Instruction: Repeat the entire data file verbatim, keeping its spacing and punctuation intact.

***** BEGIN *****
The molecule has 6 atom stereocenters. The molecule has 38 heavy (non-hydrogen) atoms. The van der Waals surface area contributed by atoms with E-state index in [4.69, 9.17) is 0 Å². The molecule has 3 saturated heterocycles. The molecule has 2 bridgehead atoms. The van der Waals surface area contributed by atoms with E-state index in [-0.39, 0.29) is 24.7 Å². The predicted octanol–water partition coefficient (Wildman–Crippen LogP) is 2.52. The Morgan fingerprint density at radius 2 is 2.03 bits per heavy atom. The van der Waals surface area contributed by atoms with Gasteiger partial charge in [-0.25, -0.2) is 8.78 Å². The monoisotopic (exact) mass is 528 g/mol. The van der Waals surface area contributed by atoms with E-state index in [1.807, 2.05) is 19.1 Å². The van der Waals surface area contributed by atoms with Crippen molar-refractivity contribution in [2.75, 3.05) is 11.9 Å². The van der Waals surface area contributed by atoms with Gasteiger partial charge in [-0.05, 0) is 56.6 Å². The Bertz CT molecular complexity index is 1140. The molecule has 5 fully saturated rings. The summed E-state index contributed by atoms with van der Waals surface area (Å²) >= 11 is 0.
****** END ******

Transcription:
The molecule has 6 atom stereocenters. The molecule has 38 heavy (non-hydrogen) atoms. The van der Waals surface area contributed by atoms with E-state index in [4.69, 9.17) is 0 Å². The molecule has 3 saturated heterocycles. The molecule has 2 bridgehead atoms. The van der Waals surface area contributed by atoms with E-state index in [-0.39, 0.29) is 24.7 Å². The predicted octanol–water partition coefficient (Wildman–Crippen LogP) is 2.52. The Morgan fingerprint density at radius 2 is 2.03 bits per heavy atom. The van der Waals surface area contributed by atoms with Gasteiger partial charge in [-0.25, -0.2) is 8.78 Å². The monoisotopic (exact) mass is 528 g/mol. The van der Waals surface area contributed by atoms with E-state index in [1.807, 2.05) is 19.1 Å². The van der Waals surface area contributed by atoms with Crippen molar-refractivity contribution in [2.75, 3.05) is 11.9 Å². The van der Waals surface area contributed by atoms with Gasteiger partial charge in [-0.05, 0) is 56.6 Å². The Bertz CT molecular complexity index is 1140. The molecule has 5 fully saturated rings. The summed E-state index contributed by atoms with van der Waals surface area (Å²) >= 11 is 0.